Helicopter parenting can violate children’s space

over parented

When is it time to push that little chick out of the nest? A new study shows that college students with over controlling parents are more likely to be depressed and less satisfied with their lives. This so-called “helicopter parenting” negatively impacts students’ well-being. The study shows that such intrusiveness violates a young adult’s need to feel both autonomous and competent.

Feelings of incompetence and co-dependence

In fact, all that parental hovering may lead to negative outcomes in children, including higher levels of depression, anxiety and stress. Children of overinvolved or over controlling parents feel less competent and less able to independently manage life and its stressors. But, it’s hard to know where to draw the line since other studies show that some parent involvement facilitates healthy emotional and social development.

As children age they need more autonomy in order to become independent adults. Parents need to adjust accordingly, backing out in appropriate amounts until their children are competent enough to lead independent lives.

College students were asked to describe their experience

Holly Schiffrin and colleagues from the University of Mary Washington examined how parenting behaviors affect the psychological well-being of children by looking at college students’’ self-determination. Almost 300 college students were asked to self-describe their parents’ style and to rate their own perception of their independence, competence and relatedness. Satisfaction with life was also rated.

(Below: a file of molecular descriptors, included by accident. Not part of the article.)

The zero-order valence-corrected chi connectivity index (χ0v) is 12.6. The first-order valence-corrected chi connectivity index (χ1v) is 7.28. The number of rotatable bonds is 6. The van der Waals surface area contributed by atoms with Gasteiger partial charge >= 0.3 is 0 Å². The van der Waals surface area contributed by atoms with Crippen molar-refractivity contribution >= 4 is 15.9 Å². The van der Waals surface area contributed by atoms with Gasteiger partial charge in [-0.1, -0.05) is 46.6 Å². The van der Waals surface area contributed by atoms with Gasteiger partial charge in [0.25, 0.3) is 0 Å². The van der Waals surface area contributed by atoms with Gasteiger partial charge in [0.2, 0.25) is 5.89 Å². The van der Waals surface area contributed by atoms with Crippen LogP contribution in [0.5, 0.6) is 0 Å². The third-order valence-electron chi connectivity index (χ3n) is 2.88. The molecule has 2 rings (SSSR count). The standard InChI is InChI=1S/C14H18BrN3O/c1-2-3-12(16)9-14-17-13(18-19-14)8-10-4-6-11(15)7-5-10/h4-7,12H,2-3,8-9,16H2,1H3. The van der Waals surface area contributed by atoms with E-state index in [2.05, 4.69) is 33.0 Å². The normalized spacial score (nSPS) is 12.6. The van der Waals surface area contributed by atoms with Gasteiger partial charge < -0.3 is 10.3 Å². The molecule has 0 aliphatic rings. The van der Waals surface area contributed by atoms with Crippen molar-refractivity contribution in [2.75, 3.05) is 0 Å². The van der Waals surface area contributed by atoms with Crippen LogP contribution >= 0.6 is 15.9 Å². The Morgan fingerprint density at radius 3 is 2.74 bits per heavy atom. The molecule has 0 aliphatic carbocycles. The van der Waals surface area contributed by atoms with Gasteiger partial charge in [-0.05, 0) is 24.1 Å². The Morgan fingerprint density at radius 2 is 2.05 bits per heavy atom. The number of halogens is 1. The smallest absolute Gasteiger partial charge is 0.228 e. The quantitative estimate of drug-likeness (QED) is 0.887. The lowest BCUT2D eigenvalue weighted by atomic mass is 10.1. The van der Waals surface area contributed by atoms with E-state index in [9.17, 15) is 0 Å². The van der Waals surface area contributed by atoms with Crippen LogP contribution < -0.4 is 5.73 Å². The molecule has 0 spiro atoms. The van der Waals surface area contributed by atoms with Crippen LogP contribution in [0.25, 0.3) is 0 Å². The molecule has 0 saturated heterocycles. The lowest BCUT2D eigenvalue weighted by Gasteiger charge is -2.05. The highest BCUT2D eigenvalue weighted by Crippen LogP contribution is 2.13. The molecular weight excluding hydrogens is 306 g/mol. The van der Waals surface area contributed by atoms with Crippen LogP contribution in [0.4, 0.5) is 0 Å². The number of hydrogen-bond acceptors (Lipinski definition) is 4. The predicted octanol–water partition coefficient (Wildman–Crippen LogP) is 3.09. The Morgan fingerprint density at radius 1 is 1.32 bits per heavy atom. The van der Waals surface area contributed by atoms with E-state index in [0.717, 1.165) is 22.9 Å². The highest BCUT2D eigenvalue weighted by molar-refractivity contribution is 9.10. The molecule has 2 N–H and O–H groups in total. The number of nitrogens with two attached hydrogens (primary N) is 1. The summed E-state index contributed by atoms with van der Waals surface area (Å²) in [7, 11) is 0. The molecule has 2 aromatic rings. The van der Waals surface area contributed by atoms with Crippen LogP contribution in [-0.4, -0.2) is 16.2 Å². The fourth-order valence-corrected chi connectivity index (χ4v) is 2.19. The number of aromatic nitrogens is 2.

They found intense parental development undermined growth

An inappropriate level of parental behavioral control was associated with negative well-being for the students. Helicopter parenting was related to higher levels of depression and decreased satisfaction with life. The study showed that students who felt the least of these qualities were also the most depressed.

Parents need to consider what is appropriate

Some parents think that intense involvement is an indicator of dedicated, supportive parenting. It is however, perceived as controlling and undermining by young people. “Parents should keep in mind how developmentally appropriate their involvement is and learn to adjust their parenting style when their children feel that they are hovering too closely,” said Schiffrin.

Source: MedicalNewsToday, Journal of Child and Family Studies


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